Maybe it was the fact that I was confined to a teeny tiny cubicle for the majority of my adult life post university, but I relished in the newfound freedom I found as a stay at home mother and spent as much time as possible out of the house with my first born. Once my husband went back to work around the 6 week mark, I knew that I had to start venturing out on my own. I was the first of all of my friends to have a baby and therefore didn’t know a single mother so I googled and found some infant classes to attend.
It was through this center that I met a wonderful group of mothers with babies of similar ages. We would meet up at classes and then head out in a herd with our strollers, perusing the local shops, dining at the best lunch spots, and checking out the best outings our area had to offer.
If my baby was screaming in the middle of the restaurant, my stress level would rise and I would begin panicking, the other mothers in my group would reassure me that it was fine (no one was watching - he would calm down in a minute). If I needed to nurse in the middle of the Nordstrom’s men’s shoe department, my friend would sit down and nurse with me. They were the ones that truly gave me the courage and inspired me to get out and do things with my baby without worrying or panicking or stressing out.
That first born of mine is now 5 ½ and has two younger brothers, a toddler aged 2 and a baby aged 4 months and our everyday adventures and outings haven’t stopped. After almost 6 years of daily excursions exploring everything our city has to offer, I have figured out the keys to a successful outing with a preschooler, toddler, and a baby.
How to have a successful outing and adventure with kids....
Timing is key.
Whatever the outing or adventure you have planned for the day, be it a park, playground, hike, trip to the zoo, or even grocery shopping, choose a time that is optimal for everyone. Obviously, when you have children of different ages, it isn’t always easy to pick a time that works for everyone, but try finding a time when everyone is well-rested and in the best mood. Avoiding times when little ones are hungry and tired or both will lead to a more successful trip and less breakdowns. For us this is in the morning before my toddler’s afternoon nap (the baby takes his morning nap while we are out and about in the carrier).
Prepare your kids ahead of time.
Giving your children an idea of where you are going, what you are going to be doing, and what behavior is expected of them is another key to having a successful outing and adventure with kids. If you are going to the zoo and need them to stay close to you and not venture too far ahead, let them know beforehand. If you’re going to the playground and need your older child to stick with the younger one, remind them before they’re sprinting towards the playground equipment. If you’re bringing them along to a Doctor’s appointment, let them know that it is a quiet and calm space before they step into the Doctor’s office. Whatever the adventure that your day holds, giving your children an idea of what is planned and expected reduces your stress and enables your little ones the opportunity to understand expectations.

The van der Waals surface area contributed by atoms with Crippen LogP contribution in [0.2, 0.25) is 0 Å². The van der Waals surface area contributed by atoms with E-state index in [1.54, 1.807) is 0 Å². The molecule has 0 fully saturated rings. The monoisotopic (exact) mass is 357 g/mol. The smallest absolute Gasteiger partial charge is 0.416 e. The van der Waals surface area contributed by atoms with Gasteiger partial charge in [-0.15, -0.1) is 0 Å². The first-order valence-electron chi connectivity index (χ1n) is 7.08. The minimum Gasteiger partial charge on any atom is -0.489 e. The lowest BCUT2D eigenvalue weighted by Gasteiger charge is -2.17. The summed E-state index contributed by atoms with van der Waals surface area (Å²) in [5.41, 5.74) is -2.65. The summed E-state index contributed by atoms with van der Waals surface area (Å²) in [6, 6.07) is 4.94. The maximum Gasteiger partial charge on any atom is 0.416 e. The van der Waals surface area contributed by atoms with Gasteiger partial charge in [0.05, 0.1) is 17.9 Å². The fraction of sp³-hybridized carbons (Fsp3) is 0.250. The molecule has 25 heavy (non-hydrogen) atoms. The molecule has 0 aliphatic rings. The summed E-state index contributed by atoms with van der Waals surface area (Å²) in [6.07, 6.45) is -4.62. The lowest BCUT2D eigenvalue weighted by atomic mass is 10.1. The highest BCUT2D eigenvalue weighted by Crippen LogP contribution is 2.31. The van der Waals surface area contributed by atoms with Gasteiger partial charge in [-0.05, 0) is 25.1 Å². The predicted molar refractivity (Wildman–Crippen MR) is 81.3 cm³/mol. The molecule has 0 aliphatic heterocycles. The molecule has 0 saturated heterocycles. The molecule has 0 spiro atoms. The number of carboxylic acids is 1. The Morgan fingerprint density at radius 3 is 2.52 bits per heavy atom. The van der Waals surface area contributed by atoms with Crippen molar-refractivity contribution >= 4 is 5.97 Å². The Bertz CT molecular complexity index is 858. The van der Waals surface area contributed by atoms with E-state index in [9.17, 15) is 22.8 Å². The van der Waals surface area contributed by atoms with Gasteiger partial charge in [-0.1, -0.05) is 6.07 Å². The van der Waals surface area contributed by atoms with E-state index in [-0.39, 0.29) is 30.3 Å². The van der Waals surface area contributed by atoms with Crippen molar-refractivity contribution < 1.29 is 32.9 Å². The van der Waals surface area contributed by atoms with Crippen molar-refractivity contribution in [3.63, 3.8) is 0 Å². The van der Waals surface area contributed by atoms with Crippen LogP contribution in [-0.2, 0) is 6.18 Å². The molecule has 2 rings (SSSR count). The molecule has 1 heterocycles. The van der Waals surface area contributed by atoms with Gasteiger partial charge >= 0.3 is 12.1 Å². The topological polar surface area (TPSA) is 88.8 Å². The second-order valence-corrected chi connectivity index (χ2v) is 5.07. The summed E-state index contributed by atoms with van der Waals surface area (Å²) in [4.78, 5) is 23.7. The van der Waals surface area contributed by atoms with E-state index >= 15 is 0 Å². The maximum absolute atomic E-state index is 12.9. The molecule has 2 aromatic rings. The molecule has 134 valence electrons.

Bring snacks. A lot of snacks.
No matter how much I fill my little ones up while we are at home, I can guarantee that my children will get hungry while we are out exploring and adventuring. No matter the adventure, children expel a lot of physical energy. No matter the time of day or length of our outing, I always pack lunch boxes (these ones are my favorites) stocked with a complete lunch and then include additional snacks in my bag. I have a cooler that includes full packages of food that stays packed the entire week and I just add to it each morning as items run out.
Pack the perfect outing bag.
This really depends on the age of your children. Obviously if you have an infant, you’re going to need different items than if you have a toddler or older child. There are a few things that you will need for all ages including, water bottles (pack one or two frozen ones if you’re going to be out all day), snacks (see above), wipes, sunscreen, extra pair of clothes, hats, and a spare bag for dirty or muddy clothes. Always pack more than you think you need and expect the unexpected.
Make it an adventure.
Even if we are going to the park down the street from us and have been there one thousand times before, I try to help them notice or do different things every time we go so it's exciting for them and adds some diversity to the monotony of our everyday routines.
Focus on the good, not the bad.
When you are out and about with your children, try to praise them for all of the things they are doing well (instead of reprimanding them for everything they’re doing wrong). Whether it’s holding your hand in the parking lot or staying close-by in a crowded place or helping their sibling up after a fall, let them know that you noticed and you appreciate it. A good exercise to try is avoid using the word “no” (you’ll be surprised to find just how often you actually use the word no) which will require you to get creative in using positive ways to discuss negative behaviors.
Remember, these adventures are for you and your children to connect and have fun with one another so go at their pace. If you’re at the zoo, but all they want to do is play at the playground (this scenario happens a lot in our household), then let them! When you're out with kids, letting the kids lead the way means a lot less stress and frustration for everyone involved.